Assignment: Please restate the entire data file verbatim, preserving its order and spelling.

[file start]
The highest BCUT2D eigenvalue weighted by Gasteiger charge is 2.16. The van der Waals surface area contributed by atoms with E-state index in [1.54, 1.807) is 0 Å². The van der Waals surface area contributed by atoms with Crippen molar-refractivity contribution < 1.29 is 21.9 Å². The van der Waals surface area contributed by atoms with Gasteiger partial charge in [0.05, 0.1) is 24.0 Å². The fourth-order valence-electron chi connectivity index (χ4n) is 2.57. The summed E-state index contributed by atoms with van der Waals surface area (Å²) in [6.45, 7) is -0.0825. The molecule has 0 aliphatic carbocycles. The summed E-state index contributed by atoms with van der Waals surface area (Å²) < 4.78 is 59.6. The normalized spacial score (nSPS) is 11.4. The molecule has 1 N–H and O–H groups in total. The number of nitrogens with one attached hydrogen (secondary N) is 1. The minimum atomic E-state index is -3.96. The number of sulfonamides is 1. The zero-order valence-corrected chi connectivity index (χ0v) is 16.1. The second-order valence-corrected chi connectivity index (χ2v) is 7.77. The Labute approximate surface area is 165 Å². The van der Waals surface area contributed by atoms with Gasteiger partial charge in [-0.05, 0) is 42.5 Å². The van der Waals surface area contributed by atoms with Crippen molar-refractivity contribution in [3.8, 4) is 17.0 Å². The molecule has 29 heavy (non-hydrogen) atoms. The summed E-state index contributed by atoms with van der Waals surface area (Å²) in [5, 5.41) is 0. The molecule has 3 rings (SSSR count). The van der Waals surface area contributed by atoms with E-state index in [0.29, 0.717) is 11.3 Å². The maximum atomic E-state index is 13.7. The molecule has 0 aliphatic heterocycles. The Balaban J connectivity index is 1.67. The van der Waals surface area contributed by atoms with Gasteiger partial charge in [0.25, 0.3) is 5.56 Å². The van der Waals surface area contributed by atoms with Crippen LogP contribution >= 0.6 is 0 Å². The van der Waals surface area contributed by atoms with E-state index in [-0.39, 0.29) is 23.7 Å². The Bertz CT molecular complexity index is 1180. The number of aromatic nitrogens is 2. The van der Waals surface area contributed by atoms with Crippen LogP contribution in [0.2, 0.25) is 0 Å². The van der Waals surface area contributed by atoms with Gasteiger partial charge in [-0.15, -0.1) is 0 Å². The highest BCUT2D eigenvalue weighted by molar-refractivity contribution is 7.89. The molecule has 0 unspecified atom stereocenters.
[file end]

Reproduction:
The highest BCUT2D eigenvalue weighted by Gasteiger charge is 2.16. The van der Waals surface area contributed by atoms with E-state index in [1.54, 1.807) is 0 Å². The van der Waals surface area contributed by atoms with Crippen molar-refractivity contribution < 1.29 is 21.9 Å². The van der Waals surface area contributed by atoms with Gasteiger partial charge in [0.05, 0.1) is 24.0 Å². The fourth-order valence-electron chi connectivity index (χ4n) is 2.57. The summed E-state index contributed by atoms with van der Waals surface area (Å²) in [6.45, 7) is -0.0825. The molecule has 0 aliphatic carbocycles. The summed E-state index contributed by atoms with van der Waals surface area (Å²) < 4.78 is 59.6. The normalized spacial score (nSPS) is 11.4. The molecule has 1 N–H and O–H groups in total. The number of nitrogens with one attached hydrogen (secondary N) is 1. The minimum atomic E-state index is -3.96. The number of sulfonamides is 1. The zero-order valence-corrected chi connectivity index (χ0v) is 16.1. The second-order valence-corrected chi connectivity index (χ2v) is 7.77. The Labute approximate surface area is 165 Å². The van der Waals surface area contributed by atoms with Gasteiger partial charge in [-0.05, 0) is 42.5 Å². The van der Waals surface area contributed by atoms with Crippen molar-refractivity contribution in [3.8, 4) is 17.0 Å². The molecule has 29 heavy (non-hydrogen) atoms. The summed E-state index contributed by atoms with van der Waals surface area (Å²) in [5, 5.41) is 0. The molecule has 3 rings (SSSR count). The van der Waals surface area contributed by atoms with E-state index in [0.29, 0.717) is 11.3 Å². The maximum atomic E-state index is 13.7. The molecule has 0 aliphatic heterocycles. The Balaban J connectivity index is 1.67. The van der Waals surface area contributed by atoms with Gasteiger partial charge in [0.25, 0.3) is 5.56 Å². The van der Waals surface area contributed by atoms with Crippen LogP contribution >= 0.6 is 0 Å². The van der Waals surface area contributed by atoms with E-state index in [-0.39, 0.29) is 23.7 Å². The Bertz CT molecular complexity index is 1180. The number of aromatic nitrogens is 2. The van der Waals surface area contributed by atoms with Crippen LogP contribution in [0.2, 0.25) is 0 Å². The van der Waals surface area contributed by atoms with Gasteiger partial charge in [-0.15, -0.1) is 0 Å². The highest BCUT2D eigenvalue weighted by molar-refractivity contribution is 7.89. The molecule has 0 unspecified atom stereocenters.